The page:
“The light shines in the darkness” (John 1:5)


Another Easter meditation.

Last Monday I shared a post on the resurrection that linked Easter Sunday with the first day of creation. In Genesis, Sunday, the first day of the week, is the day God says His very first creative words, “Let there be light.” In the elegance of Latin, it’s simply “Fiat lux.” In the Gospels, Sunday is also the first day of the new creation when the Father spoke alive the corpse of Jesus. A magnificent mirror in time of what happens from all eternity in the Holy Trinity — as we say in the Creed:

I believe in one Lord Jesus Christ,
the Only Begotten Son of God,
born of the Father before all ages.
God from God, Light from Light,
true God from true God,
begotten, not made, consubstantial with the Father;
through him all things were made

And through Him all things were re-made as, at the resurrection, the “Light from Light” shone into the darkness of sin and death.

Well, two things happened after I wrote my Easter Monday post that further electrified my imagination. First, as I was praying that same Creed at Mass last Friday (which was the subject of last Saturday’s post), that “light” connection again resonated powerfully in me. Here’s what I wrote after Mass about the experience of praying the Creed:

And as Fr. Joe and I recited the Creed together, this stanza sprang alive:

“For our sake he was crucified under Pontius Pilate,
he suffered death and was buried,
and rose again on the third day
in accordance with the Scriptures.”

“Rose again” filled me with a stunning image. A sunrise, a brilliant red-giant sun silently breaking above the color-splashed horizon. Filling the world with its own lovely, self-diffusive light. I thought, it’s the nature of the sun to give its light away. Light that illumines, heats, communicating both truth and love. It can do no other. Like the philosophical axiom, ‘bonum est diffusivum’ [the good is self-diffusive], which is the precise meaning of the biblical phrase, “God is love.”

Then I saw this clearly: self-giving light is the whole movement of the Creed. Creation ex nihilo [out of nothing], incarnation, crucifixion, burial into the darkness, resurrection, ascension, pentecost and the judgment day of the returning Christ whose glory illumines all history, revealing whether deeds were done in the light or in the light-hoarding darkness. This whole biblical/theological vision of things, so absurdly rich, makes even more clear how the phrase “in accordance with the Scriptures” means vastly more than merely proof texting biblical quotes to show where the Paschal Mystery is found in the Old Testament. The Paschal Mystery is absolutely everywhere …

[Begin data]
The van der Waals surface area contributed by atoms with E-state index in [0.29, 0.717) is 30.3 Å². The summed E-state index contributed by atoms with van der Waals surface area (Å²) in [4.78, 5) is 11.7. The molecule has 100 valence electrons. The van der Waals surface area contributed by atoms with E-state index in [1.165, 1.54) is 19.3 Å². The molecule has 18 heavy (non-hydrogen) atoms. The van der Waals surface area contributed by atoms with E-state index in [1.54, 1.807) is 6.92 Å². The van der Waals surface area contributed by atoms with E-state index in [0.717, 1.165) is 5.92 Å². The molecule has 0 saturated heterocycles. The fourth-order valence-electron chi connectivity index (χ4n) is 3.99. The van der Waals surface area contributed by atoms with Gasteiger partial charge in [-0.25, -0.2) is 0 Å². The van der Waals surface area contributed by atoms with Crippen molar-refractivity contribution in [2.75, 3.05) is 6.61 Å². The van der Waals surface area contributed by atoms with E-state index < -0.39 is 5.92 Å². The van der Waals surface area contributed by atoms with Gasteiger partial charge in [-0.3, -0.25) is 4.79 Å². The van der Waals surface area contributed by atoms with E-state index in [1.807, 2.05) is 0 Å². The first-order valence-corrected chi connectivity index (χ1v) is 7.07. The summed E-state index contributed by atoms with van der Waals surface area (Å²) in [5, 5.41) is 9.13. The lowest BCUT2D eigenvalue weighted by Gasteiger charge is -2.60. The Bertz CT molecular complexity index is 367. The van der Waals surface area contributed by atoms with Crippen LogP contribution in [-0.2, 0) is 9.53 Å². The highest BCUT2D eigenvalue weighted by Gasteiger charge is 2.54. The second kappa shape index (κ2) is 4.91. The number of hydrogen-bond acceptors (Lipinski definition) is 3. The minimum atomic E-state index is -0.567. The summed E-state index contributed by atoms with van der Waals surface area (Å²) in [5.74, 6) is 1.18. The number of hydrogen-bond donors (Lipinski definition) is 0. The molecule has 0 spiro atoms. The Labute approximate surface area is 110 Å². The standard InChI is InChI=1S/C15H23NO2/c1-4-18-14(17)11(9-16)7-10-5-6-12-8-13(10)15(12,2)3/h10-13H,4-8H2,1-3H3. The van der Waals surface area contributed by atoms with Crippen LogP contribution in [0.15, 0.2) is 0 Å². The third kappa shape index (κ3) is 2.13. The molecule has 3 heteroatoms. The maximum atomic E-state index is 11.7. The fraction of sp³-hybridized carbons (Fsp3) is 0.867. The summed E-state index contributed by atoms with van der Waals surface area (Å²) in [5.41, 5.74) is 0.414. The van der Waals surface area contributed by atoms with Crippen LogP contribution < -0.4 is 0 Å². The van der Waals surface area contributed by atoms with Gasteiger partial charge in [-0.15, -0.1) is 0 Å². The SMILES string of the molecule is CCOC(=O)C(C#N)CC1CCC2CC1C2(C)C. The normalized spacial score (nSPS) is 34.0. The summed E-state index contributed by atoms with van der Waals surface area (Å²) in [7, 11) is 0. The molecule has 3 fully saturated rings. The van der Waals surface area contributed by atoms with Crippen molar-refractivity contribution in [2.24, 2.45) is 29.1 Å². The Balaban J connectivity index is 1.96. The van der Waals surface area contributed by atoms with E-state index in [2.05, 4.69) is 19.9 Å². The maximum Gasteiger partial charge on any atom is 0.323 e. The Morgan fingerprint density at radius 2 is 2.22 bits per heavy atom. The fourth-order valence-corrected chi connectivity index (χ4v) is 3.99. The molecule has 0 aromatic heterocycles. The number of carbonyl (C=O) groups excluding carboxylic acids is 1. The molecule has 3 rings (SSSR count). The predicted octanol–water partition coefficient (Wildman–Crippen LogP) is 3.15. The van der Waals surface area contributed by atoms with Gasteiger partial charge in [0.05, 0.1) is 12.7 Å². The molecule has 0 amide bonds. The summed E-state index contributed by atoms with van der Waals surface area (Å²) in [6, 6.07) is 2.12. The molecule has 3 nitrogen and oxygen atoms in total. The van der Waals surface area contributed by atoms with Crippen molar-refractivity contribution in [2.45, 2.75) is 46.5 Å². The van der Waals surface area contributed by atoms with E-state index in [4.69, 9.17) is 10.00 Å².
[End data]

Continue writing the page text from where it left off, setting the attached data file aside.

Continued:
All I can think of right now is the solemn majesty of the Orthodox St. Vladimir seminary choir singing the Creed. As I listen, I can feel the Light streaming, softly shining on my face …

That same Friday night of the Mass I describe above, just before I went to bed, I listened to a portion of a lecture on YouTube. This one was by the Jesuit priest Fr. Robert Spitzer on the Shroud of Turin (the much studied herringbone-patterned linen cloth that has long been thought to be the burial shroud of Christ). In the last part of his lecture he made a point that floored me and I yelled aloud, “What?!” My son across the hall yelled, “You okay, Dad?” I said, “Yeah, you’ve got to hear this!”

It’s really a-ma-zing.

I queued the video here to the portion of the lecture where he makes this point:

The Shroud “negative”, front and back:

5 comments on ““The light shines in the darkness” (John 1:5)

  1. Jennifer says:

    (Thanks for the warning…I prepared myself not to yell since everyone else is asleep…But MAN! I wanted to jump around the room!)
    I am a shroud devotee (or total obsessive) and had not heard numbers put to that before…Wow! wow!

    But before thay, what you wrote: God is love=good is self-diffusive!!! So much in that!!